YouTube’s recommendations are pretty questionable, too. YouTube makes money from ads on videos, and so consumption levels are prioritised over all else. That’s reflected by useful features added over the last few years. Notice the introduction of autoplaying your next video, an effective feature meant to encourage ‘bingeing’. And there’s always the tendency to the more extreme, the more captivating. One minute you’re watching a vegetarian burger recipe, the next you’re being shown the inside of a slaughterhouse.
YouTube’s issue is properly policing what they recommend to binge on. Since 2017, YouTube has been under fire for facilitating paedophilia rings with monetized videos of kids (read this article or watch this if you can stomach it), from ‘ElsaGate’ to more recent allegations. It was proven that just a few clicks placed you into a black hole of YouTube recommendations, where the algorithm clustered similar innocent videos and served them to users with disturbing intentions on their recommendations bar ad infinitum. There have to be people working to make sure this stuff doesn’t get recommended for the wrong reasons. AI needs human ethics, and without empathy, it simply can’t understand and implement them on its own.
Thankfully, our learning ecosystems are largely insulated from the potential harm of algorithmic avalanches unleashed by huge data. Nevertheless, we’re still competing with them for our users’ attention. The issue of relevancy is a major stumbling block in improving digital learning engagement.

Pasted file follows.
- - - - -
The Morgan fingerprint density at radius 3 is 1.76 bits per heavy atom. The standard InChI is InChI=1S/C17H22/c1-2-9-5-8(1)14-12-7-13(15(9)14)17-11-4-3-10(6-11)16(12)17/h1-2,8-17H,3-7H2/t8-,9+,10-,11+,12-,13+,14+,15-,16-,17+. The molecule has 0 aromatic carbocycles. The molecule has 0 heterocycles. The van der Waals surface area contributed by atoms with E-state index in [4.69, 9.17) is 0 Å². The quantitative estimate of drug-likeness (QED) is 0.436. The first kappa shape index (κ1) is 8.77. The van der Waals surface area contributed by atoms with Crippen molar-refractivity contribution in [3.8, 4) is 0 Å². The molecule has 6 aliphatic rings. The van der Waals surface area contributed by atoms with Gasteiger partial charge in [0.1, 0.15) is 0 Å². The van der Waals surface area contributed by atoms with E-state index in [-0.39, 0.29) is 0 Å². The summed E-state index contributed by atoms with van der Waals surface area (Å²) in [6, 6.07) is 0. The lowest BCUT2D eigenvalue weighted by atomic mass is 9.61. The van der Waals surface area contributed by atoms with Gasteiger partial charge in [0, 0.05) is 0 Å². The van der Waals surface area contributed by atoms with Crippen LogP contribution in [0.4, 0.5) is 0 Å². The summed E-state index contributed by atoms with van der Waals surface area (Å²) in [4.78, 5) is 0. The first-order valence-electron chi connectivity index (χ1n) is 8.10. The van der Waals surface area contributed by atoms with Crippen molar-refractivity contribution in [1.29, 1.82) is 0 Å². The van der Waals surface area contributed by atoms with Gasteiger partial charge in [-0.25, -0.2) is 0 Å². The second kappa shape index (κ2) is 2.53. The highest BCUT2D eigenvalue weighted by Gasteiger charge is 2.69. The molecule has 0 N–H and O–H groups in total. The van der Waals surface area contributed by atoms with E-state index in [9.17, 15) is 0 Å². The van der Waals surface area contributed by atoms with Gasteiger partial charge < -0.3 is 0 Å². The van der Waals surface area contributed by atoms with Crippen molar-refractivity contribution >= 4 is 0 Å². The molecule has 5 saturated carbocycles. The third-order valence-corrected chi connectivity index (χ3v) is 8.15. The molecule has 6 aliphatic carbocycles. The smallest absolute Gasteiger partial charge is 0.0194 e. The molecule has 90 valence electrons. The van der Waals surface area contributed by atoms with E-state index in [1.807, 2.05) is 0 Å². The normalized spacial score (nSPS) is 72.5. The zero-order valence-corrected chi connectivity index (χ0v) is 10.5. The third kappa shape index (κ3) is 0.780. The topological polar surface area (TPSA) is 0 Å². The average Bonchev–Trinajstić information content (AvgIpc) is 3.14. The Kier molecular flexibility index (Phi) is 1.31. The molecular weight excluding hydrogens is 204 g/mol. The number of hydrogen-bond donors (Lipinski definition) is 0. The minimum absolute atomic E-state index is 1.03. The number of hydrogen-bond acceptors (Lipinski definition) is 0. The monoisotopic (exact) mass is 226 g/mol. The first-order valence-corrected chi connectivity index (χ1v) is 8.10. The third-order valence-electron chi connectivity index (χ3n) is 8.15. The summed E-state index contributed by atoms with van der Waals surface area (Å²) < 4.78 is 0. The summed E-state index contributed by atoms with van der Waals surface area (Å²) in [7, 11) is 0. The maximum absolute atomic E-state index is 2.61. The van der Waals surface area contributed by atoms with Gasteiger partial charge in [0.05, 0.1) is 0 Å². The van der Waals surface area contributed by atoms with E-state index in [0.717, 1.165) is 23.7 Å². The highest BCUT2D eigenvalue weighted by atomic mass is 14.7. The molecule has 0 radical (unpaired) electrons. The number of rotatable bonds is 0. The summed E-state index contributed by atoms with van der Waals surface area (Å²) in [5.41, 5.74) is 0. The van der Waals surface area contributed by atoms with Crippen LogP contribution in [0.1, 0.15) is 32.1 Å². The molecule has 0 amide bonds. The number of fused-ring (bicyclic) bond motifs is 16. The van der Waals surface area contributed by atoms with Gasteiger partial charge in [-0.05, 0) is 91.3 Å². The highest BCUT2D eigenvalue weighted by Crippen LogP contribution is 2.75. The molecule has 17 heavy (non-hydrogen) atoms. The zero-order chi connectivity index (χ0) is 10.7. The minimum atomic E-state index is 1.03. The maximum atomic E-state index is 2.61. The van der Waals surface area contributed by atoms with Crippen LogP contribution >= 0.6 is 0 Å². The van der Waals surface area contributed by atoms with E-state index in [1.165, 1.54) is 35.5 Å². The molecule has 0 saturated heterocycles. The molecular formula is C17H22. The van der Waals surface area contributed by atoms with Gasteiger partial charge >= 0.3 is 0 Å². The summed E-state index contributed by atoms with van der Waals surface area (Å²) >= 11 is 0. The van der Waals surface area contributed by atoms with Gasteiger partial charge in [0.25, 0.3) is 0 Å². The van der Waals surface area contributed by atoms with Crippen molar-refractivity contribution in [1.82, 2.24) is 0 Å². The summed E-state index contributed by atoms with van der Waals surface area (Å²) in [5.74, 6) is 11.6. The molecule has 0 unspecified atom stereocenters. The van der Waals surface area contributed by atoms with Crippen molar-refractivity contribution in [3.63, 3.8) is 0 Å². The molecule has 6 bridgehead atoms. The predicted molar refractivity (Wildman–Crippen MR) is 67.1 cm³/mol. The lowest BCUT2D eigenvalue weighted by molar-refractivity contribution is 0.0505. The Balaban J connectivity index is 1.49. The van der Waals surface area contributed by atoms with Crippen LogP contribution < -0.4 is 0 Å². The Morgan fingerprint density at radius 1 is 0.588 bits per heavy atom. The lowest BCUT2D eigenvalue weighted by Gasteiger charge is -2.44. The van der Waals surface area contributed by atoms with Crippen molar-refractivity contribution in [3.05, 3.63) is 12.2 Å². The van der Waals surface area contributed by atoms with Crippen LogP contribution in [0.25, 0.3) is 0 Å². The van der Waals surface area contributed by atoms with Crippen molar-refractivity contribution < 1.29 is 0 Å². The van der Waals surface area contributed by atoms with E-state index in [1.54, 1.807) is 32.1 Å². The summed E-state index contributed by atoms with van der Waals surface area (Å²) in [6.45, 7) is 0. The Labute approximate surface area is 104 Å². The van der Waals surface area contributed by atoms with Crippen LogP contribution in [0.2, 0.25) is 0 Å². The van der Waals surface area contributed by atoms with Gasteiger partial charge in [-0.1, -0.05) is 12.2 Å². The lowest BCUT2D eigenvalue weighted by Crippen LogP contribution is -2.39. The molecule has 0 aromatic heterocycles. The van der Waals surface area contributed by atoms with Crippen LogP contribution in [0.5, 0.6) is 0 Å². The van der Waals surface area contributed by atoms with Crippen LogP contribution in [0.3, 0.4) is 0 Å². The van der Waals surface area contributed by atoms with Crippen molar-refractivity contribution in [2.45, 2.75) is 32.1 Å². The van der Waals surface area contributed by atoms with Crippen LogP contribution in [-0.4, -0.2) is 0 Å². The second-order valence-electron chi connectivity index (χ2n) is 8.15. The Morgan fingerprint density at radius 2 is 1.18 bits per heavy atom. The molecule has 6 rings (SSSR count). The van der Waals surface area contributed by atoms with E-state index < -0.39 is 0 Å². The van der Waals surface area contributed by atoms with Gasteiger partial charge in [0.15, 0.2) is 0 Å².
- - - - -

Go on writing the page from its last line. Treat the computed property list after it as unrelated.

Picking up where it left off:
'Amongst the ocean of digital content available is the growing sea of the L&D industry'
There's lots of L&D content online, good and bad. According to a Training Industry research report, a third of survey respondents identified content relevancy as a challenge within their organisations. Learning needs recommendations.
But unlike Google, Amazon or YouTube, we don’t enjoy a monopoly on learners’ digital territory. We can’t depend on fail-to-win optimisation and risk serving already disengaged learners with irrelevant content. We have to get our recommendations right the first time. Otherwise, they’ll go elsewhere.
That’s why, at Filtered, we combine the science of our algorithm stack, Bifrost, with human vetting via our Implementation Team. They’re the guys who curate content for magpie. They eliminate those recommendations that slip through the net by appearing relevant, but actually, serve little purpose.
As we’ve seen, algorithms aren’t infallible; my mum could write an article on what it’s like to work in Customer Success. It could be marked relevant for containing all of the right buzz words and metadata, but actually have little value, as she's not an expert. Thankfully, Implementation would spot it and flag as bad content. This two-pronged approach is intended to ensure the 'kind recommendations’ that our CEO Marc endorses.
There's proof that this works for us, too. Users can rate the relevance of our recommendations. Across all learners and all clients, that score currently sits at over 90%. And we aim to keep improving; the struggle to find time for learning at work is real, so we want to make discovery as efficient as possible.
As someone who works every day to help deliver meaningful recommendations, I think the quality of recommendations comes down to the ethos of the recommender, and the balance between AI and human guidance. Both can amplify each other. But one thing is for sure - it’s time to stop dumping metaphorical toilet seats on our learners.
Want to try some of magpie's recommendations for yourself?